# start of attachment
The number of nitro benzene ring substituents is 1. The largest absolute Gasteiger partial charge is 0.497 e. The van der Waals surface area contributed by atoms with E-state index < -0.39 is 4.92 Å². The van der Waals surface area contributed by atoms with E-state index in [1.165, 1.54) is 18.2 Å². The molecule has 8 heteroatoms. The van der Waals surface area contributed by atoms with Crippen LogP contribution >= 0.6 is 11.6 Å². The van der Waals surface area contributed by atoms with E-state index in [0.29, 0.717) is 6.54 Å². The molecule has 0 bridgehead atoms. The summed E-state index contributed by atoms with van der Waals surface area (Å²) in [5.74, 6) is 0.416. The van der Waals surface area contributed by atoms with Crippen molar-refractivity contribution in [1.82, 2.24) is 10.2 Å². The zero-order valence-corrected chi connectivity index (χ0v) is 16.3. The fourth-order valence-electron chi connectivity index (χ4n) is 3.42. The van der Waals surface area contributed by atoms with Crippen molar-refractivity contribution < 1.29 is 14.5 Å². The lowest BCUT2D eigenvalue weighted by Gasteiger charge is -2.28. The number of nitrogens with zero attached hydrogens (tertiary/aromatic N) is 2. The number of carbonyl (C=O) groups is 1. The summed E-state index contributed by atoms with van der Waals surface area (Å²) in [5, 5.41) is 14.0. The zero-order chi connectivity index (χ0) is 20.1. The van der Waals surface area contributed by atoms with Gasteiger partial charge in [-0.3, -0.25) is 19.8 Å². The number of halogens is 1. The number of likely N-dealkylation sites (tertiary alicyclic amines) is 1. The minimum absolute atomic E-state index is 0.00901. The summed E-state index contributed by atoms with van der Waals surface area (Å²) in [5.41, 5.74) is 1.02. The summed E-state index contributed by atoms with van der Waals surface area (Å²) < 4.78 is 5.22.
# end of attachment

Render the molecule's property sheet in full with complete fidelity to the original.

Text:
The number of nitro benzene ring substituents is 1. The largest absolute Gasteiger partial charge is 0.497 e. The van der Waals surface area contributed by atoms with E-state index < -0.39 is 4.92 Å². The van der Waals surface area contributed by atoms with E-state index in [1.165, 1.54) is 18.2 Å². The molecule has 8 heteroatoms. The van der Waals surface area contributed by atoms with Crippen LogP contribution >= 0.6 is 11.6 Å². The van der Waals surface area contributed by atoms with E-state index in [0.29, 0.717) is 6.54 Å². The molecule has 0 bridgehead atoms. The summed E-state index contributed by atoms with van der Waals surface area (Å²) in [5.74, 6) is 0.416. The van der Waals surface area contributed by atoms with Crippen molar-refractivity contribution in [1.82, 2.24) is 10.2 Å². The zero-order valence-corrected chi connectivity index (χ0v) is 16.3. The fourth-order valence-electron chi connectivity index (χ4n) is 3.42. The van der Waals surface area contributed by atoms with Crippen molar-refractivity contribution < 1.29 is 14.5 Å². The lowest BCUT2D eigenvalue weighted by Gasteiger charge is -2.28. The number of nitrogens with zero attached hydrogens (tertiary/aromatic N) is 2. The number of carbonyl (C=O) groups is 1. The summed E-state index contributed by atoms with van der Waals surface area (Å²) in [5, 5.41) is 14.0. The zero-order chi connectivity index (χ0) is 20.1. The van der Waals surface area contributed by atoms with Gasteiger partial charge in [-0.3, -0.25) is 19.8 Å². The number of halogens is 1. The number of likely N-dealkylation sites (tertiary alicyclic amines) is 1. The minimum absolute atomic E-state index is 0.00901. The summed E-state index contributed by atoms with van der Waals surface area (Å²) in [5.41, 5.74) is 1.02. The summed E-state index contributed by atoms with van der Waals surface area (Å²) < 4.78 is 5.22.